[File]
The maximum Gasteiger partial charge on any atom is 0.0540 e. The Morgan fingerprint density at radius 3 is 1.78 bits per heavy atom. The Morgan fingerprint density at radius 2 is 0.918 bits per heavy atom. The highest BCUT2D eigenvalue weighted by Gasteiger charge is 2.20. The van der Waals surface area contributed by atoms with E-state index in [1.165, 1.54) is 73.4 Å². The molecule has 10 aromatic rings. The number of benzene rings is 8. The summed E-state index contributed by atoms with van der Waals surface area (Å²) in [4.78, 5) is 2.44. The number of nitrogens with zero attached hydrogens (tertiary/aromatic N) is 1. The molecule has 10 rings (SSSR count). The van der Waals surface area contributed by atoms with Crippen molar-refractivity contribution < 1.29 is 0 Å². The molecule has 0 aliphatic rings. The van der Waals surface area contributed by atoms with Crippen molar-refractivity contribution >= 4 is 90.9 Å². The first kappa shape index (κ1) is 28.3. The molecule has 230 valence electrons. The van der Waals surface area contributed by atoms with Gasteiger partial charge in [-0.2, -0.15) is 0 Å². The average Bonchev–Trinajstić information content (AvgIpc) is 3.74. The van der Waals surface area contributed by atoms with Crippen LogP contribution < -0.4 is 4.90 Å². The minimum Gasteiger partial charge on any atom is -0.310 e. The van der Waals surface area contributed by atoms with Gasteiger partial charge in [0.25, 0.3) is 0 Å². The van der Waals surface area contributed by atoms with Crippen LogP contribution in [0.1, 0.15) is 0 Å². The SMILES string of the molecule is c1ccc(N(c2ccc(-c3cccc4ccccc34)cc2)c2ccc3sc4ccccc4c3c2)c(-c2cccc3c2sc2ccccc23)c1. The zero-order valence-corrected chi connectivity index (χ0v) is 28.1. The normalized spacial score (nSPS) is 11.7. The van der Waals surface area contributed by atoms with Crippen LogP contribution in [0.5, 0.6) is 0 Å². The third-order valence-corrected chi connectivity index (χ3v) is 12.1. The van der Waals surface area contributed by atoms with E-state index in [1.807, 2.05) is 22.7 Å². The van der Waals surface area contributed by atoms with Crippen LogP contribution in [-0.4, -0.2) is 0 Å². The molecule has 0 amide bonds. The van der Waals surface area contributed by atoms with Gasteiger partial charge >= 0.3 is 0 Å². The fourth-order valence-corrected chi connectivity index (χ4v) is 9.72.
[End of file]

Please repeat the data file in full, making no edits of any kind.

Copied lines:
The maximum Gasteiger partial charge on any atom is 0.0540 e. The Morgan fingerprint density at radius 3 is 1.78 bits per heavy atom. The Morgan fingerprint density at radius 2 is 0.918 bits per heavy atom. The highest BCUT2D eigenvalue weighted by Gasteiger charge is 2.20. The van der Waals surface area contributed by atoms with E-state index in [1.165, 1.54) is 73.4 Å². The molecule has 10 aromatic rings. The number of benzene rings is 8. The summed E-state index contributed by atoms with van der Waals surface area (Å²) in [4.78, 5) is 2.44. The number of nitrogens with zero attached hydrogens (tertiary/aromatic N) is 1. The molecule has 10 rings (SSSR count). The van der Waals surface area contributed by atoms with Crippen molar-refractivity contribution < 1.29 is 0 Å². The molecule has 0 aliphatic rings. The van der Waals surface area contributed by atoms with Crippen molar-refractivity contribution >= 4 is 90.9 Å². The first kappa shape index (κ1) is 28.3. The molecule has 230 valence electrons. The van der Waals surface area contributed by atoms with Gasteiger partial charge in [-0.2, -0.15) is 0 Å². The average Bonchev–Trinajstić information content (AvgIpc) is 3.74. The van der Waals surface area contributed by atoms with Crippen LogP contribution < -0.4 is 4.90 Å². The minimum Gasteiger partial charge on any atom is -0.310 e. The van der Waals surface area contributed by atoms with Gasteiger partial charge in [0.25, 0.3) is 0 Å². The van der Waals surface area contributed by atoms with Crippen LogP contribution in [0.1, 0.15) is 0 Å². The SMILES string of the molecule is c1ccc(N(c2ccc(-c3cccc4ccccc34)cc2)c2ccc3sc4ccccc4c3c2)c(-c2cccc3c2sc2ccccc23)c1. The zero-order valence-corrected chi connectivity index (χ0v) is 28.1. The normalized spacial score (nSPS) is 11.7. The van der Waals surface area contributed by atoms with Crippen LogP contribution in [0.5, 0.6) is 0 Å². The third-order valence-corrected chi connectivity index (χ3v) is 12.1. The van der Waals surface area contributed by atoms with E-state index in [1.807, 2.05) is 22.7 Å². The van der Waals surface area contributed by atoms with Crippen LogP contribution in [-0.4, -0.2) is 0 Å². The molecule has 0 amide bonds. The van der Waals surface area contributed by atoms with Gasteiger partial charge >= 0.3 is 0 Å². The fourth-order valence-corrected chi connectivity index (χ4v) is 9.72.